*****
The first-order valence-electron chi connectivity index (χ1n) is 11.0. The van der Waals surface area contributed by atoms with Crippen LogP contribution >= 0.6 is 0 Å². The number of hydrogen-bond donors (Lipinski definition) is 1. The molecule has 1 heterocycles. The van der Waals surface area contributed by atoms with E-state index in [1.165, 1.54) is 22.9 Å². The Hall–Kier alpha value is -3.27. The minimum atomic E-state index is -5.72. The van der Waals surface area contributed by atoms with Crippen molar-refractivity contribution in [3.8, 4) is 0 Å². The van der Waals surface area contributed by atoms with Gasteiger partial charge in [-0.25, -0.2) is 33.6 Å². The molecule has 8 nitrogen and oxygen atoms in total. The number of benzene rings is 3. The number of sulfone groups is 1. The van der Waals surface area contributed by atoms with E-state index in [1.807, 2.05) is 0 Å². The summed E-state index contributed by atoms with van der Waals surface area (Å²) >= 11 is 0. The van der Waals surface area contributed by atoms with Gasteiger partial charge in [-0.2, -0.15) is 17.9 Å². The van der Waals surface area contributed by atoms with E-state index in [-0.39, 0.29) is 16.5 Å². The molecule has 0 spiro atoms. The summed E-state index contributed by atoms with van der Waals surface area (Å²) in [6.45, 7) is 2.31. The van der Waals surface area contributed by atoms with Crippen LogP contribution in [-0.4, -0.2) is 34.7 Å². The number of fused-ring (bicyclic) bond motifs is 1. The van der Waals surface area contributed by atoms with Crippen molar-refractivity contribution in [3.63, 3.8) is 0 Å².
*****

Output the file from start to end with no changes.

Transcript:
The first-order valence-electron chi connectivity index (χ1n) is 11.0. The van der Waals surface area contributed by atoms with Crippen LogP contribution >= 0.6 is 0 Å². The number of hydrogen-bond donors (Lipinski definition) is 1. The molecule has 1 heterocycles. The van der Waals surface area contributed by atoms with E-state index in [1.165, 1.54) is 22.9 Å². The Hall–Kier alpha value is -3.27. The minimum atomic E-state index is -5.72. The van der Waals surface area contributed by atoms with Crippen molar-refractivity contribution in [3.8, 4) is 0 Å². The van der Waals surface area contributed by atoms with Gasteiger partial charge in [-0.25, -0.2) is 33.6 Å². The molecule has 8 nitrogen and oxygen atoms in total. The number of benzene rings is 3. The number of sulfone groups is 1. The van der Waals surface area contributed by atoms with E-state index in [1.807, 2.05) is 0 Å². The summed E-state index contributed by atoms with van der Waals surface area (Å²) >= 11 is 0. The van der Waals surface area contributed by atoms with Gasteiger partial charge in [-0.2, -0.15) is 17.9 Å². The van der Waals surface area contributed by atoms with E-state index in [-0.39, 0.29) is 16.5 Å². The molecule has 0 spiro atoms. The summed E-state index contributed by atoms with van der Waals surface area (Å²) in [6.45, 7) is 2.31. The van der Waals surface area contributed by atoms with Crippen LogP contribution in [-0.4, -0.2) is 34.7 Å². The number of fused-ring (bicyclic) bond motifs is 1. The van der Waals surface area contributed by atoms with Crippen molar-refractivity contribution in [3.63, 3.8) is 0 Å².